Originally appeared on the Music Court.
Last Friday, June 26th, was a big day. Yesterday I dedicated a medley to the Supreme Court ruling on Obergefell v. Hodges, but with that my day was only just getting started. That night, I also saw Bells Atlas give a life-affirming performance at the Lyric Theater.
The warm up act was something to behold. At times, I wanted to call it a stereotypical weird local act, but Pegasus Warning undoubtedly has talent. Pegasus Warning is the moniker of Guillermo E. Brown, and I was tempted to shout, “Pegasus, that’s you!” but I controlled myself. He had a voice that impressed, but all in all it was quite a lackadaisical performance. Even still, Brown had a good rapport with the crowd, which gave him the perfect platform to experiment, and he certainly left his mark.
Bells Atlas were next to take the stage, and they did more than just take it, they commanded it. The talent exuded in all of them individually is what draws me to their music, showing that such an amalgam of sound can be so satisfying, and seeing it live was breath-taking. The driving force of Bells Atlas is obviously in their vocalist Sandra Lawson-Ndu, whose voice killed it in person.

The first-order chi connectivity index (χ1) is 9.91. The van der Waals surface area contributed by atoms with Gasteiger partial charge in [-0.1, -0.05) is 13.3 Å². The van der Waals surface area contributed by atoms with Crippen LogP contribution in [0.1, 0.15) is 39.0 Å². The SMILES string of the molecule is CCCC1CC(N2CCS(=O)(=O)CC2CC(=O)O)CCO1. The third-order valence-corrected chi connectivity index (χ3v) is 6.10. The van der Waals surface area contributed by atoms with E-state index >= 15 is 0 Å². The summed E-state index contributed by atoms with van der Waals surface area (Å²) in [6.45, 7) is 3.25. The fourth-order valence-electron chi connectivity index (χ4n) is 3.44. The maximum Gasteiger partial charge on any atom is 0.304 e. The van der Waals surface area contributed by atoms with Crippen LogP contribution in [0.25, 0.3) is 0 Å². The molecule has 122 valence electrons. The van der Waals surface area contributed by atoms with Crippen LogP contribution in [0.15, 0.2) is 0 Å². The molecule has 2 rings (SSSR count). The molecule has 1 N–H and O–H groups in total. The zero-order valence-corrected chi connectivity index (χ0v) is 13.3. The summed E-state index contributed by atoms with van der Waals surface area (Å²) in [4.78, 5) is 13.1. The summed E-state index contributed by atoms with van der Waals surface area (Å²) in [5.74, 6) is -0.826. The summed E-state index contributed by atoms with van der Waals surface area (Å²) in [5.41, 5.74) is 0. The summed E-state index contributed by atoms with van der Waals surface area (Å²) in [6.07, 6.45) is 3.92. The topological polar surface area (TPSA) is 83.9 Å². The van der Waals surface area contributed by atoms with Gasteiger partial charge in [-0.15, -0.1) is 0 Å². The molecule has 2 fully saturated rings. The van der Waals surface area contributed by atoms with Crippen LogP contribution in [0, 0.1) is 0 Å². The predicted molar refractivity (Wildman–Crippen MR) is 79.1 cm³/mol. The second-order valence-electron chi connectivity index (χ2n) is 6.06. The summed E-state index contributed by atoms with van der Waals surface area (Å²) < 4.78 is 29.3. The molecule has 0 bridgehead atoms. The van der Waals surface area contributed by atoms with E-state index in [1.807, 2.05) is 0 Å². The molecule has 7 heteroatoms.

My favorite track, “Bling,” which features quite an interesting lyrical construction, truly came to life in the live performance. As an aspiring drummer (in my head only), I also thought that Geneva Harrison was on point. The precision of each track is often dependent on her rhythm, and she lived up to the challenge. Bassist Doug Stuart offered his vocals on “Sugar For the Queen,” another track that expands on the versatility of this band. If you haven’t heard theirHyperlust EP yet, set aside fifteen minutes later today and give it a go, you will not regret it.
To cap off the night was a rousing set from New Zealand-born, LA-based DJ, Mark de Clive-Lowe. Nia Andrews joined him on few tracks, and her voice floated beautifully along with the beats of Clive-Lowe. Most of the crowd disappeared after Bells Atlas concluded, which made the venue seem pretty empty, but that just meant more space for- and less people to judge- my uncoordinated dancing.